Ahmet Çelik Appointed As First Campus Imam and Muslim Student Advisor


Colgate University

In a June 3 email from Vice President and Dean of the College Paul McLoughlin, the University announced the appointment of Ahmet Çelik as the first campus imam and Muslim student adviser.

Colgate has appointed Ahmet Çelik, a Ph.D. candidate and instructor in religion and Middle Eastern studies at Syracuse University, as the first campus imam and Muslim student advisor in University history.

The decision comes three months after opening a dedicated prayer space on Broad Street for Muslim students, faculty and staff members. Çelik will be a leader for the Muslim Student Association (MSA) and act as a spiritual and intellectual resource for students of all faiths.

“I’m honored with such a position of being the first Muslim chaplain at Colgate. I like the way that Colgate’s staff and students know each other, relate to each other, and the way they interact with each other. I think it’s going to be good for me to be a part of such a relatively small community, and I also like working with students,” Çelik said. “I also know that I have the kind of academic and theoretical background [for] such a position.”

Çelik received a BA in Islamic studies and theology and an MA in Islamic law and Ottoman political history from Marmara University. He was a visiting scholar at Columbia University between 2015 and 2017 and has most recently researched religion and human rights in Strasbourg, France. Çelik has also worked as a visiting imam for the University.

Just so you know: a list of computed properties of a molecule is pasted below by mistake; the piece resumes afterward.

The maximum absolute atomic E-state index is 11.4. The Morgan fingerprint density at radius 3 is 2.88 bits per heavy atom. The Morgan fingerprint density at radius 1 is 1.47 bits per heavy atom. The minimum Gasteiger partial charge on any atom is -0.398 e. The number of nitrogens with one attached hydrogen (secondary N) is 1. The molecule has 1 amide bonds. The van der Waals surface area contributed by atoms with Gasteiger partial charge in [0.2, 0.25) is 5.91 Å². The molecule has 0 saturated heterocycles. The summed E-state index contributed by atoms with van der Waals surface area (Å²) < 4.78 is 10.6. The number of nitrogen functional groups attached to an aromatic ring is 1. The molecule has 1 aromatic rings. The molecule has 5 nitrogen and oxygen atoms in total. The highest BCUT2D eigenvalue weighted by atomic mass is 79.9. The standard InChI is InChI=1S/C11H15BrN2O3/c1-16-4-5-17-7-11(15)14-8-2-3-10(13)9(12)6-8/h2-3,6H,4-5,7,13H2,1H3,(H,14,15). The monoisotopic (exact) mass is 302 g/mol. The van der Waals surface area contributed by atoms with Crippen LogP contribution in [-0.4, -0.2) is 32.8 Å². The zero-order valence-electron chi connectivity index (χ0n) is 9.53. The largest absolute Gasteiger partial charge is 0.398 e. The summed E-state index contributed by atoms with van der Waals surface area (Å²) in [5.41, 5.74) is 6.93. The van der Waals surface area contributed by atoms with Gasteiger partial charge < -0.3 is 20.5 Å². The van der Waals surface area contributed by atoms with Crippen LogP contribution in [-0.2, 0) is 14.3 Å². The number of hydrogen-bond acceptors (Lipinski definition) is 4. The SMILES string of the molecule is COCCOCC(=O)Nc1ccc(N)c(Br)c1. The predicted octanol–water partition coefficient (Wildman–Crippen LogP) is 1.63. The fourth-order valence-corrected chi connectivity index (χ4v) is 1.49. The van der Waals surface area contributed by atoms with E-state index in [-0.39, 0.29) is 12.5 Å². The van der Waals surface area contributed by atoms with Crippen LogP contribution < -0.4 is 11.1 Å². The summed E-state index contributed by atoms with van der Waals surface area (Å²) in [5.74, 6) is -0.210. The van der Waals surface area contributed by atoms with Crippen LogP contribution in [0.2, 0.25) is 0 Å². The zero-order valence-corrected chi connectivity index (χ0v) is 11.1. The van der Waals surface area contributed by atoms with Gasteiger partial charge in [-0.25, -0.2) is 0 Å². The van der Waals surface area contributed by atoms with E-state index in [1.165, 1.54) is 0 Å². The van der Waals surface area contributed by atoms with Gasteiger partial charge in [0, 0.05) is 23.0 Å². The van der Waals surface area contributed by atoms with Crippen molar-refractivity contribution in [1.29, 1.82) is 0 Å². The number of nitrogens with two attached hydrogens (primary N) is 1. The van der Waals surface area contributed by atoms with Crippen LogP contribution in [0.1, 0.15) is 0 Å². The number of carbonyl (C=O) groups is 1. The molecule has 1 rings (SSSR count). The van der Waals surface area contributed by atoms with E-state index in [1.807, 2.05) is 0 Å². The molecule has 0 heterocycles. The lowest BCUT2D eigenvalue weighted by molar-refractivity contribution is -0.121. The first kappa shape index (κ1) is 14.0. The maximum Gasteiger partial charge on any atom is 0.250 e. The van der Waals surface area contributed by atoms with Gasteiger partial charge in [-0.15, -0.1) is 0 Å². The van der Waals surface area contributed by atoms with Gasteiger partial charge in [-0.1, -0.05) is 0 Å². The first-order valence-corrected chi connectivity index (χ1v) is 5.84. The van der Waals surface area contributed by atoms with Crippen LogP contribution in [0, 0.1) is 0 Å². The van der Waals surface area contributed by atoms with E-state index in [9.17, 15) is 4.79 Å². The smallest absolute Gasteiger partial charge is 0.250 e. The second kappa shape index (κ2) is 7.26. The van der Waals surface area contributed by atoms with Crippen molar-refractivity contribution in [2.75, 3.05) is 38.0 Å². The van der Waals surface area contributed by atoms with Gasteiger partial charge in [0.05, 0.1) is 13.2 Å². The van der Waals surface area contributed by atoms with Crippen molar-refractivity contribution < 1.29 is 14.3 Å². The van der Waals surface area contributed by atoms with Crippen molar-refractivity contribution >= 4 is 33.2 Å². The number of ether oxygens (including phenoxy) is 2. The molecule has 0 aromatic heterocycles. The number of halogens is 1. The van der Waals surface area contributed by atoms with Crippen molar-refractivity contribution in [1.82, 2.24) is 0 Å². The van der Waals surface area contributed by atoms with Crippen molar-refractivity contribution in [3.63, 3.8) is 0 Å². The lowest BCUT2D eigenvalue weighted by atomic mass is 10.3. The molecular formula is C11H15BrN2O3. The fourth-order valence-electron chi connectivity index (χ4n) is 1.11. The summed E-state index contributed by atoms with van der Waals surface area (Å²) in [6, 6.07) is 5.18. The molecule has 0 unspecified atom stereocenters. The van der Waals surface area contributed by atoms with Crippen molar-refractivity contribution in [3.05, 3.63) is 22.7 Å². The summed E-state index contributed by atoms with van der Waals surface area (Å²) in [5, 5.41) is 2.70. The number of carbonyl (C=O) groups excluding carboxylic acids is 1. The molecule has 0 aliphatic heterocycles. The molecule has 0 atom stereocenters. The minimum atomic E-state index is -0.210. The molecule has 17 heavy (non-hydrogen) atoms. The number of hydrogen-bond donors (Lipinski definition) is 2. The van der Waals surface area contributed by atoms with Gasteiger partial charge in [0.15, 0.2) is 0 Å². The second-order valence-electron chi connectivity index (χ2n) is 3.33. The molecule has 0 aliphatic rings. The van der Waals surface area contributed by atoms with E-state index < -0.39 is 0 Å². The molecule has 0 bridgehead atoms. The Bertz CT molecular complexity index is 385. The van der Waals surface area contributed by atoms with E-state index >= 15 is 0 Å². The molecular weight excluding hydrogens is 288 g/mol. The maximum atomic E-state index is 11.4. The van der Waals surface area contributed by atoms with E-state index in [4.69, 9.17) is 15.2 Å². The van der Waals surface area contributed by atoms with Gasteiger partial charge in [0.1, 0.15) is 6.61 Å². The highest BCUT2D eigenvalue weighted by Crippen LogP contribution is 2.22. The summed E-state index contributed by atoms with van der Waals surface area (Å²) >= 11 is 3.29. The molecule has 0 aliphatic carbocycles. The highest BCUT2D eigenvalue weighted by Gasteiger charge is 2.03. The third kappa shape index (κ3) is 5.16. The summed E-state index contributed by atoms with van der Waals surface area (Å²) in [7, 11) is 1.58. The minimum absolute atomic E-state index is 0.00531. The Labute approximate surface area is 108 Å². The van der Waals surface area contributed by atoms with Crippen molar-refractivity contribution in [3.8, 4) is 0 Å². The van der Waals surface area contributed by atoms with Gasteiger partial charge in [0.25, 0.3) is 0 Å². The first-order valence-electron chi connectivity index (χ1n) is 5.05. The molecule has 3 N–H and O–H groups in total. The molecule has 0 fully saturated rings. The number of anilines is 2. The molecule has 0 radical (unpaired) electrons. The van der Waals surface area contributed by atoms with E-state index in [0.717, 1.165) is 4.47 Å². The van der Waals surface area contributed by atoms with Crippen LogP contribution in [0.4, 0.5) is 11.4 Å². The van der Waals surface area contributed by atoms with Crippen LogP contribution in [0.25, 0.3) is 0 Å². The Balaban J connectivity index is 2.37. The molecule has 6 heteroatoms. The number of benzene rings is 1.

Vice President and Dean of the College Paul McLoughlin announced Çelik’s appointment via email on June 3. Discussions about hiring a campus imam began five years earlier when the MSA approached the administration, according to University Chaplain and Protestant Campus Minister Corey MacPherson.

MacPherson, who led the search along with MSA’s advisory board, confirmed that the search for Colgate’s first campus imam picked up in Jan. 2021 after receiving approval from administration to begin exploring potential candidates. The search team included Muslim students, faculty and staff members including committee member and MSA President Mohamed Esmail, who represented the interests of underclassmen. Despite a conversation with Hamilton College about the logistics of hiring a shared campus imam several years ago, nothing came of the discussion, according to MacPherson. The ongoing pandemic further postponed the University’s efforts to hire a campus imam and Muslim student adviser.